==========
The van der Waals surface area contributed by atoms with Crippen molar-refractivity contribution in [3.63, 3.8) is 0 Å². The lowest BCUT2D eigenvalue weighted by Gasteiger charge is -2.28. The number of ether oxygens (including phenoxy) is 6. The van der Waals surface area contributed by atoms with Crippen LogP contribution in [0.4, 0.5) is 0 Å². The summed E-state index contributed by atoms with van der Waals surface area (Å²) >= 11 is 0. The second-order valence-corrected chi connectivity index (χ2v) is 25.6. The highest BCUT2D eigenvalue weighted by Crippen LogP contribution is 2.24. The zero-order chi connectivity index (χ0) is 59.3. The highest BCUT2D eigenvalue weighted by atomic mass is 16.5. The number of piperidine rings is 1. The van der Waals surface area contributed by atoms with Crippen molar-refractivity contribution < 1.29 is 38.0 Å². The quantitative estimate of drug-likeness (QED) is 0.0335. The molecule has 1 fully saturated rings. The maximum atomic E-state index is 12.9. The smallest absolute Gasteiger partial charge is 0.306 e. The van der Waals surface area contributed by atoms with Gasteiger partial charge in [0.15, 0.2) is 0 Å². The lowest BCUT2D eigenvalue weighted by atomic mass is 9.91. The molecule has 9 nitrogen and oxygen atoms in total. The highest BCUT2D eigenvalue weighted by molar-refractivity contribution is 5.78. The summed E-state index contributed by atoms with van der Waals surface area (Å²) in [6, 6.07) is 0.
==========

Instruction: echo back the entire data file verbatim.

The van der Waals surface area contributed by atoms with Crippen molar-refractivity contribution in [3.63, 3.8) is 0 Å². The lowest BCUT2D eigenvalue weighted by Gasteiger charge is -2.28. The number of ether oxygens (including phenoxy) is 6. The van der Waals surface area contributed by atoms with Crippen LogP contribution in [0.4, 0.5) is 0 Å². The summed E-state index contributed by atoms with van der Waals surface area (Å²) >= 11 is 0. The second-order valence-corrected chi connectivity index (χ2v) is 25.6. The highest BCUT2D eigenvalue weighted by Crippen LogP contribution is 2.24. The zero-order chi connectivity index (χ0) is 59.3. The highest BCUT2D eigenvalue weighted by atomic mass is 16.5. The number of piperidine rings is 1. The van der Waals surface area contributed by atoms with Crippen molar-refractivity contribution < 1.29 is 38.0 Å². The quantitative estimate of drug-likeness (QED) is 0.0335. The molecule has 1 fully saturated rings. The maximum atomic E-state index is 12.9. The smallest absolute Gasteiger partial charge is 0.306 e. The van der Waals surface area contributed by atoms with Gasteiger partial charge in [0.15, 0.2) is 0 Å². The lowest BCUT2D eigenvalue weighted by atomic mass is 9.91. The molecule has 9 nitrogen and oxygen atoms in total. The highest BCUT2D eigenvalue weighted by molar-refractivity contribution is 5.78. The summed E-state index contributed by atoms with van der Waals surface area (Å²) in [6, 6.07) is 0.